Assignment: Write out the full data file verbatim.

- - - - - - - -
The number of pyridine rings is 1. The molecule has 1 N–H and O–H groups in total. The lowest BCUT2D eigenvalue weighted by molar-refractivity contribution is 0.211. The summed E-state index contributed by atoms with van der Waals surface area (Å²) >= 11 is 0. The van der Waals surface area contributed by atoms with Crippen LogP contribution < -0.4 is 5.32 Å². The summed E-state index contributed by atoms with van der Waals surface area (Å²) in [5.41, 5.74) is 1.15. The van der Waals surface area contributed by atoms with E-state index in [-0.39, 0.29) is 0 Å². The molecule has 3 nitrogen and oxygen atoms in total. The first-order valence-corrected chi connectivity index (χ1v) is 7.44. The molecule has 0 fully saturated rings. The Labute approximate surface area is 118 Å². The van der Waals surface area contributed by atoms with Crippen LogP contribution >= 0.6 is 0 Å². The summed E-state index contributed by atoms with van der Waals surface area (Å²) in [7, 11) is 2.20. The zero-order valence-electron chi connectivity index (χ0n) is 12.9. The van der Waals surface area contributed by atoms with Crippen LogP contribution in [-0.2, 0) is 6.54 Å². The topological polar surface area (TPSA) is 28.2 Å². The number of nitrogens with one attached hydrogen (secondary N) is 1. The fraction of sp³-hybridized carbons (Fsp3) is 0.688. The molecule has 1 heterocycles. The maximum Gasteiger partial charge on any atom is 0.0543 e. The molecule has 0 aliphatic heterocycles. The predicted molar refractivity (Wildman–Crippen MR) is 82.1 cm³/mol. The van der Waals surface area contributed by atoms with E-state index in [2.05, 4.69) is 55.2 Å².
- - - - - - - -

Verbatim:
The number of pyridine rings is 1. The molecule has 1 N–H and O–H groups in total. The lowest BCUT2D eigenvalue weighted by molar-refractivity contribution is 0.211. The summed E-state index contributed by atoms with van der Waals surface area (Å²) >= 11 is 0. The van der Waals surface area contributed by atoms with Crippen LogP contribution < -0.4 is 5.32 Å². The summed E-state index contributed by atoms with van der Waals surface area (Å²) in [5.41, 5.74) is 1.15. The van der Waals surface area contributed by atoms with E-state index in [-0.39, 0.29) is 0 Å². The molecule has 3 nitrogen and oxygen atoms in total. The first-order valence-corrected chi connectivity index (χ1v) is 7.44. The molecule has 0 fully saturated rings. The Labute approximate surface area is 118 Å². The van der Waals surface area contributed by atoms with Crippen LogP contribution >= 0.6 is 0 Å². The summed E-state index contributed by atoms with van der Waals surface area (Å²) in [7, 11) is 2.20. The zero-order valence-electron chi connectivity index (χ0n) is 12.9. The van der Waals surface area contributed by atoms with Crippen LogP contribution in [-0.2, 0) is 6.54 Å². The topological polar surface area (TPSA) is 28.2 Å². The number of nitrogens with one attached hydrogen (secondary N) is 1. The fraction of sp³-hybridized carbons (Fsp3) is 0.688. The molecule has 1 heterocycles. The maximum Gasteiger partial charge on any atom is 0.0543 e. The molecule has 0 aliphatic heterocycles. The predicted molar refractivity (Wildman–Crippen MR) is 82.1 cm³/mol. The van der Waals surface area contributed by atoms with E-state index in [2.05, 4.69) is 55.2 Å².